Top baseball players don’t get a hit every time they’re up to bat. If they get 3 hits out of 10 at-bats, they’re doing great.
Same with top salespeople. They don’t close 100% of their sales. They get a certain number of “no’s.”
Hearing the word “no” is part of the selling process. If customers said “yes” all the time, companies wouldn’t need salespeople; they’d only need order-takers.
But some salespeople can feel rejected and become despondent when hearing “no” all day.
Research out of The University of Michigan suggests that the brain processes rejection the same way it processes physical injury. No wonder people can become despondent!
As a career sales professional and a mindfulness instructor, I’d like to put a different spin on the idea of rejection in sales.
One of the concepts I teach in mindfulness is to become aware of the stories you tell yourself. When a prospect says no, do you tell yourself a story that you were rejected?
Consider instead that the prospect simply is not in a place to engage with you at this time.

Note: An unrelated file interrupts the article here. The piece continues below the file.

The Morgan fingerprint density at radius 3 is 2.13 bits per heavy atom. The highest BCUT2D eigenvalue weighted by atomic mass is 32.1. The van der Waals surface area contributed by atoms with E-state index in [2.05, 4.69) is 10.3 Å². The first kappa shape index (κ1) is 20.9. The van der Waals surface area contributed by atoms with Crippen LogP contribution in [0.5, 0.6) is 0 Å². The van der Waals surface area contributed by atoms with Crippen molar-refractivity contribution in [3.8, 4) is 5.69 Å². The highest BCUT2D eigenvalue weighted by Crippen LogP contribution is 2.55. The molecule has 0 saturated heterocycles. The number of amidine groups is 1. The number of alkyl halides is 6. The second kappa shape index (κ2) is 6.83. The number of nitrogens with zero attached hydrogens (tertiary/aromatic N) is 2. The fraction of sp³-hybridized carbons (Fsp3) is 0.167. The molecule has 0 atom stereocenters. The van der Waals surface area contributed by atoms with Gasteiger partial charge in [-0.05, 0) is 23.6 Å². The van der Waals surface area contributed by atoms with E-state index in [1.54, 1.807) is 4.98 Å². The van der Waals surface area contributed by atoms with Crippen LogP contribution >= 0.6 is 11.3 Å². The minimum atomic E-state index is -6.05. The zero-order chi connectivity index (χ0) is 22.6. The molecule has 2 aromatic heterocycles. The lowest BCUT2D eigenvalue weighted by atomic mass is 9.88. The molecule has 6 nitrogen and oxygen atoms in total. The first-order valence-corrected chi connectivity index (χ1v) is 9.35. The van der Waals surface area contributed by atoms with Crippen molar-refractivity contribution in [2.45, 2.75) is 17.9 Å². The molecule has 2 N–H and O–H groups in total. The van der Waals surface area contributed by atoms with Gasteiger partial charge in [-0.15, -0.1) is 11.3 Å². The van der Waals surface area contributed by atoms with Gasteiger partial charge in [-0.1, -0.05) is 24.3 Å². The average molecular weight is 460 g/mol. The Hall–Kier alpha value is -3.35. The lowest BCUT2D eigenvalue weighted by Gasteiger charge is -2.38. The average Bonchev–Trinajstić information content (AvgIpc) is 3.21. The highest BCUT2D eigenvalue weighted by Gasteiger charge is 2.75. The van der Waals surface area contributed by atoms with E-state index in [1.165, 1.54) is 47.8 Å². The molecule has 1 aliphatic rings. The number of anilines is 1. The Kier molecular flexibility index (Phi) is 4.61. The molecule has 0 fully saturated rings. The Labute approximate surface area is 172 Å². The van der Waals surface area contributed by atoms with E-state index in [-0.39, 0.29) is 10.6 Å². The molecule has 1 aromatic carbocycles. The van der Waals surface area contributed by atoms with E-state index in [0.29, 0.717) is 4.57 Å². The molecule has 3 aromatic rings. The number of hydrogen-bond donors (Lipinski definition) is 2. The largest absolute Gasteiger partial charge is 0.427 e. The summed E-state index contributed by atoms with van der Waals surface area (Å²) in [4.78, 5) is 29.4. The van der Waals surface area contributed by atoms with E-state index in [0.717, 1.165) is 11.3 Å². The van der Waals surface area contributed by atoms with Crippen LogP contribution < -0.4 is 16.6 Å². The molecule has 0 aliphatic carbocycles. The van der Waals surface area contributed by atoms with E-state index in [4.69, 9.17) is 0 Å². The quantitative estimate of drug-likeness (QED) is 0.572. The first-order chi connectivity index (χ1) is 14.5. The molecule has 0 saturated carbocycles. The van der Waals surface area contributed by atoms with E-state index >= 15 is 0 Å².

Maybe you caught the prospect on a bad day.
Maybe the prospect buys from her brother-in-law.
If you’re a sales professional, encountering prospects who are not ready to engage is part of your job.
I recommend meeting each prospect or customer with the expectation of moving the sale forward. However, if you meet resistance, know that it’s part of your job. See if you can understand it, so you can figure out your next step.
Note that I said if you meet resistance, not if you meet rejection. Resistance is about the customer’s state of mind.
And that’s what sales is all about. Focusing on your customer’s state of mind: understanding your customers, discovering their needs, and seeing if you can serve them.